Researched and Conserved by Joshua Fountain
Tapa is a type of cloth that is made throughout Oceania (the Pacific Islands) from the inner bark of the mulberry tree and that may be dyed, stamped, and/or painted with designs. In the Tongan Islands, tapa cloth is specifically known as ngatu.
Tapa cloths are not woven, but are bonded together using a process called felting. Strips of bark are beaten until they are soft and the fibers begin to separate. Then the strips are laid together, slightly overlapping, and may be spread with arrowroot or tapioca root to help bond the fibers; then they are beaten again until the fibers fuse together. In Tonga, the patterns are created using a printing block called a kupesi. Pigment made from koka bark is applied to the raised surface of the block, the cloth is laid over the top, and the cloth is beaten over the block to help the pigment to infuse the cloth; this is repeated until the ngatu artist has created an elaborate, often abstracted design. In later versions of ngatu, these designs are entirely painted over by hand.
Tapa cloth was the textile primarily used by Oceanic peoples until the late 19th century, when expanded trade brought in other types of textiles such as woven cotton and wool. Ngatu remains an important artform and cultural identifier for Tongan peoples, however, and it is still used today for important ceremonies. Ngatu is used as dancers’ regalia in important festivals; as wedding garments; as swaddling garments for newborn babies; as burial shrouds; and sometimes as blankets, tapestries, or floor coverings.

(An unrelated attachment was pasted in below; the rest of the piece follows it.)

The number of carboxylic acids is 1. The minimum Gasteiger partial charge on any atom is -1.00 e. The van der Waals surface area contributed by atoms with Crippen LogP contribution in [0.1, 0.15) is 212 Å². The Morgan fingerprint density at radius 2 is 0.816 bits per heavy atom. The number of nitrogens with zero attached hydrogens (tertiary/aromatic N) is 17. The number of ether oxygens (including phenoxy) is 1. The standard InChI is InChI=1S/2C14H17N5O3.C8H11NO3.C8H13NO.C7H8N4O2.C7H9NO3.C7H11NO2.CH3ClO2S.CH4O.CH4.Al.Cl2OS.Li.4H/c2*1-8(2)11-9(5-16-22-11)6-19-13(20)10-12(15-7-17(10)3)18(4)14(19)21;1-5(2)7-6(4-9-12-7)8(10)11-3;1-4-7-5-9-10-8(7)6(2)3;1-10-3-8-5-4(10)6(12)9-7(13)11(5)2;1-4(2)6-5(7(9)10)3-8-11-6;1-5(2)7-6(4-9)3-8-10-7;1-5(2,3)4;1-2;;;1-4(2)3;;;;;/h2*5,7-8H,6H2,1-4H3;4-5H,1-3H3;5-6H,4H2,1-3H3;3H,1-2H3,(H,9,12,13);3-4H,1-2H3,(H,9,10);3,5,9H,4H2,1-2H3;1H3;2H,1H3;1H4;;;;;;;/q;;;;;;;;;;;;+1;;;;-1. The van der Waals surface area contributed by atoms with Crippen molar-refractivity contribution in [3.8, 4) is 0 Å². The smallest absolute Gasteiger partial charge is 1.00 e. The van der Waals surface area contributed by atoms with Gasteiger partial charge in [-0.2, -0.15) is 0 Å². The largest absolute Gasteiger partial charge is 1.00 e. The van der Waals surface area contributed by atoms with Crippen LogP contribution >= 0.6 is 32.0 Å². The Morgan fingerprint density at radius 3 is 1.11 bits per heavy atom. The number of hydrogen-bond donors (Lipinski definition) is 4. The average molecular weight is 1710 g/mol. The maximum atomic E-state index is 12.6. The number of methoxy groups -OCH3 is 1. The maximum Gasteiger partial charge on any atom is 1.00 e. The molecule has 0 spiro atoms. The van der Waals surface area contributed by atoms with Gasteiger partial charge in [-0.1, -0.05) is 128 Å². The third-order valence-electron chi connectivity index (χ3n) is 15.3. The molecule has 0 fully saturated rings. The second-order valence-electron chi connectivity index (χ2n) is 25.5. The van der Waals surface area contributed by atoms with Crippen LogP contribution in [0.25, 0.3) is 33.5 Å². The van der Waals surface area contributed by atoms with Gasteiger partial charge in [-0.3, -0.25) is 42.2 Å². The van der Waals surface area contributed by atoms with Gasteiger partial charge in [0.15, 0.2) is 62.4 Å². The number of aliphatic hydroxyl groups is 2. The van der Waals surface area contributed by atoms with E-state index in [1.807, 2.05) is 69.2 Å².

This piece of ngatu is unusual because it was overpainted more than once. It was originally painted over by Kelesi of Malapo, an ngatu artist of the middle to late 19th century (born 1794) who was famous in her time and region for making ngatu; Kelesi’s signature is visible on one corner of the cloth. The original pigment deteriorated, however–likely from humidity and natural aging of the cloth–and later the pattern was painted over once again by Evalata of Malapo, possibly a relative or descendant. Taking credit for her overpainting work, Evalata has painted her signature over Kelesi’s.
The apparent age and the very large size of this ngatu cloth suggests that it was made for local use rather than for the tourist trade. The famous artist and the origin of the cloth in Malapo, one of the estates of the chieftain, further suggests that this ngatu may have been made specifically for elite use. Also suggesting the cloth’s importance is the fact that it was signed, which is uncommon, and that a second artist went to the trouble of restoring the design after it had deteriorated.